Halloween is almost upon us, but to be honest I’m mostly indifferent to the whole event. However I will admit to being a fan of its influence on TV as Joe’s list yesterday demonstrated. But what about videogames? Extra Credits posted an excellent video looking into how horror is used in videogames, and whilst I am no connoisseur of horror games, I do play them every now and then.
Most recently was P.T., the first game in years that made me audibly scream out loud. This wasn’t helped by the fact that I made the unwise (or brilliant) decision to play it using headphones. The notorious moment where Lisa gets up all in your face was truly terrifying; this was no mere jump scare. Afterwards I immediately said “nope” and threw my headphones off and let the controller rumble across the sofa.
I did continue playing, except this time with headphone off, and the lights turned up (yes I’m a wuss). Although I didn’t get to the end, which is something I need to fix, it was an experience that is staying with me and I perfectly understand why so many people are talking about it. If you haven’t played it, but have a PS4 give it a go, you won’t regret it (well your heart might).
Despite the strength of P.T. as the best recent example of horror in a videogame, the first game to properly scare me and continued to unsettle me during my playthrough of it was Condemned: Criminal Origins, a launch title for the 360. Whilst I didn’t get it until a few months after the launch, it stood out among the small collection of games I had amassed so far for the console. However the game is rated 18, and for good reason, yet I had only just turned 15 which might add to the scare factor of the game.
Regardless, the horror games that I have played since (with the exception of P.T.) have all failed to create the same unnerving atmosphere. That is not to say that such games do not exist, as at present the indie scene is doing a good job in providing this, but the AAA scene seems confused as to how to balance horror with action.
This is where Condemned shines, as despite the constant uncertainty and threat you feel throughout, it is very much an action game. Enemies are taken down via brutal blows to the head, either by a rusty pipe, a wooden 2×4 or if you’re lucky an axe. Oh yeah, this game is played in first person, making the action that much more personal. Like most first person games, guns are present, but this is game that takes ammo scarcity to a whole new level. If you Think ammo is rare in Resident Evil, this would make you cry. Then again, shooting your way through enemies is not the way to go. In fact it is possible to go through the whole game without firing a single bullet (there’s even an achievement for it).
With guns largely removed nearly every encounter is a close one and this often means that you have to chase down the enemies who largely consist of drugged up homeless people, despite this they present a decent fight. Yet they are only there to get in your way. As your true enemy is the serial killer that you (Agent Ethan Thomas) are trying to chase down.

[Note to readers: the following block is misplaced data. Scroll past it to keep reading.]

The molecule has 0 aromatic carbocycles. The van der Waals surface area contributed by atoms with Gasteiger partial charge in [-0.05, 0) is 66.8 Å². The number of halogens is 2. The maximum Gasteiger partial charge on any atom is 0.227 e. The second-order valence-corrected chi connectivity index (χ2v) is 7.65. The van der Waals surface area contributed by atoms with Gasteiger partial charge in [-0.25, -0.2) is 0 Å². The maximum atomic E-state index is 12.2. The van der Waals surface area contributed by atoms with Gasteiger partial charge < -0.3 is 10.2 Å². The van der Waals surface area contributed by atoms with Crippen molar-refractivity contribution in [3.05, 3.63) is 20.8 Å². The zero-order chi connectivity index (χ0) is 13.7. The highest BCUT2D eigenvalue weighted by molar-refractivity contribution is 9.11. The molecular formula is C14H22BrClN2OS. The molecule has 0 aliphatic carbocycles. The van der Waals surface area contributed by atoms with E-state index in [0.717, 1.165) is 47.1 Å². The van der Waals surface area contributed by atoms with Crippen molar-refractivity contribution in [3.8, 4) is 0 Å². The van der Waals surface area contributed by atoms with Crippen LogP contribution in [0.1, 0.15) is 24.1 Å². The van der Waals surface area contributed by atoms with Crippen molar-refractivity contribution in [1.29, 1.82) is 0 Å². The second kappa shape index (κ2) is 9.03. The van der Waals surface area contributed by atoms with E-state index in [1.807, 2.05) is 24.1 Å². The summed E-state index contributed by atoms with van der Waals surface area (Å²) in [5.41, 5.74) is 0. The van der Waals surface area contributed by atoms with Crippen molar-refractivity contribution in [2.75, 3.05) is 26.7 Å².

The beating of homeless people is broken up by the closest thing to interesting crime scene investigation in a videogame (although L.A. Noire provides a solid effort), as you are able to use an array of forensic tools to examine the crime scenes which provides further clues about the killer. This helps bring you into the reality of the game, that you are a core part of the investigation.
Even though the locations are almost exclusively in run down parts of the city, there is an interesting diversity, and doesn’t suffer from relying on stereotypes. There is something unsettling about an abandoned school, and Condemned exploits that to full effect. Let’s just say I went a while where opening a locker was not an easy experience.
However the most terrifying experience in the game, one that I have not shaken off, is the department store level. Now to me this is not a common area for a horror game, not sure why, as they contain one of the creepiest enemies of all time. I’m talking about mannequins. Yes they are unsettling, which I think most people will agree with. But in Condemned it exploits that and plays with it. For a while when you start out in the store there are only the standard enemies to worry about, yet you notice something in the corner of your eye moving. But when you look into it, nothing is moving. Then it happens again, but right in front of you. You start to question your own sanity, did that mannequin really move?
Then all of a sudden the mannequin that is right next to you starts attacking you. But only that one. Yet as you run through the rest of the store other mannequins join in. It is truly terrifying as you have no idea where the next attack is going to come from. The game toys with this concept in later levels by just placing the odd mannequin, just to remind you that they could attack again. Needless to say I couldn’t go anywhere near a mannequin in real life for some time. Furthermore their presence in any other game fills me with dread. Something Spec Ops: The Line excellently executed, further reinforcing the fact that Walker is losing his grip on reality.
Towards the end Condemned starts to get properly weird with the source of the killer’s motives becoming harder to understand, even the very nature of Ethan Thomas comes under question. The ending leads to further confusion, but in a way that was appropriate. Whilst many were hoping for a sequel, it was a shame that it failed to live up to expectations. It took the revelation of the ending and went full force with it, ultimately giving Ethan weird demonic super shouting powers (yes it is as stupid as it sounds). Whilst it starts off well enough, by the second half of the game it just runs out of steam.
Nonetheless, if you want a truly unnerving game to play this Halloween I fully recommend Condemned. Try and get a copy for the 360 or download it on Steam.